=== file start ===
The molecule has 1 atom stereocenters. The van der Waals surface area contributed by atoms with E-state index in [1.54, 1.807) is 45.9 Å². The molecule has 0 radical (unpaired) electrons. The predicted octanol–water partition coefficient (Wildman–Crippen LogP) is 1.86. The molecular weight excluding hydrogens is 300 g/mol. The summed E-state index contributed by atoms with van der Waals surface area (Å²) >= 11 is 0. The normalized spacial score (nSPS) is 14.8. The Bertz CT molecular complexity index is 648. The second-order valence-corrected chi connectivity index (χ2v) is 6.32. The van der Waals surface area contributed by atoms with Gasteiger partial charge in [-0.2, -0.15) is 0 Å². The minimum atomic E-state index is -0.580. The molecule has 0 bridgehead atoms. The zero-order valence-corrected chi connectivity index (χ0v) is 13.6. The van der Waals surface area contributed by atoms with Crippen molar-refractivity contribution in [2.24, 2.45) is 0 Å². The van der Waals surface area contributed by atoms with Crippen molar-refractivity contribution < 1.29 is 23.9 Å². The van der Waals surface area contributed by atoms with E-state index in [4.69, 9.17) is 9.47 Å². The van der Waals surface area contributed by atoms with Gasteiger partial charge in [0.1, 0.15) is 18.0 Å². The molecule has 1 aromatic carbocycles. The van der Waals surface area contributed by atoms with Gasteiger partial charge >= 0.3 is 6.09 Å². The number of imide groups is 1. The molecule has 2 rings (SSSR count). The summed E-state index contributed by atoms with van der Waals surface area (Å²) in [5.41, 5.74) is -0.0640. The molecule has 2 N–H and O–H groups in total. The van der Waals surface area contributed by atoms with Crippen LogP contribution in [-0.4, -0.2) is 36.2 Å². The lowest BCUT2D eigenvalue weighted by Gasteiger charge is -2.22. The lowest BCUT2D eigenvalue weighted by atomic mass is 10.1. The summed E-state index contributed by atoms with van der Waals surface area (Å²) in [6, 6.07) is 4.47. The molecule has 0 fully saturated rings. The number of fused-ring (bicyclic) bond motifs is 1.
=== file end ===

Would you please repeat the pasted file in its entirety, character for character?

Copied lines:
The molecule has 1 atom stereocenters. The van der Waals surface area contributed by atoms with E-state index in [1.54, 1.807) is 45.9 Å². The molecule has 0 radical (unpaired) electrons. The predicted octanol–water partition coefficient (Wildman–Crippen LogP) is 1.86. The molecular weight excluding hydrogens is 300 g/mol. The summed E-state index contributed by atoms with van der Waals surface area (Å²) >= 11 is 0. The normalized spacial score (nSPS) is 14.8. The Bertz CT molecular complexity index is 648. The second-order valence-corrected chi connectivity index (χ2v) is 6.32. The van der Waals surface area contributed by atoms with Gasteiger partial charge in [-0.2, -0.15) is 0 Å². The minimum atomic E-state index is -0.580. The molecule has 0 bridgehead atoms. The zero-order valence-corrected chi connectivity index (χ0v) is 13.6. The van der Waals surface area contributed by atoms with Crippen molar-refractivity contribution in [2.24, 2.45) is 0 Å². The van der Waals surface area contributed by atoms with Crippen molar-refractivity contribution < 1.29 is 23.9 Å². The van der Waals surface area contributed by atoms with E-state index in [4.69, 9.17) is 9.47 Å². The van der Waals surface area contributed by atoms with Gasteiger partial charge in [0.1, 0.15) is 18.0 Å². The molecule has 1 aromatic carbocycles. The van der Waals surface area contributed by atoms with Gasteiger partial charge >= 0.3 is 6.09 Å². The number of imide groups is 1. The molecule has 2 rings (SSSR count). The summed E-state index contributed by atoms with van der Waals surface area (Å²) in [5.41, 5.74) is -0.0640. The molecule has 2 N–H and O–H groups in total. The van der Waals surface area contributed by atoms with Crippen LogP contribution in [-0.4, -0.2) is 36.2 Å². The lowest BCUT2D eigenvalue weighted by Gasteiger charge is -2.22. The lowest BCUT2D eigenvalue weighted by atomic mass is 10.1. The summed E-state index contributed by atoms with van der Waals surface area (Å²) in [6, 6.07) is 4.47. The molecule has 0 fully saturated rings. The number of fused-ring (bicyclic) bond motifs is 1.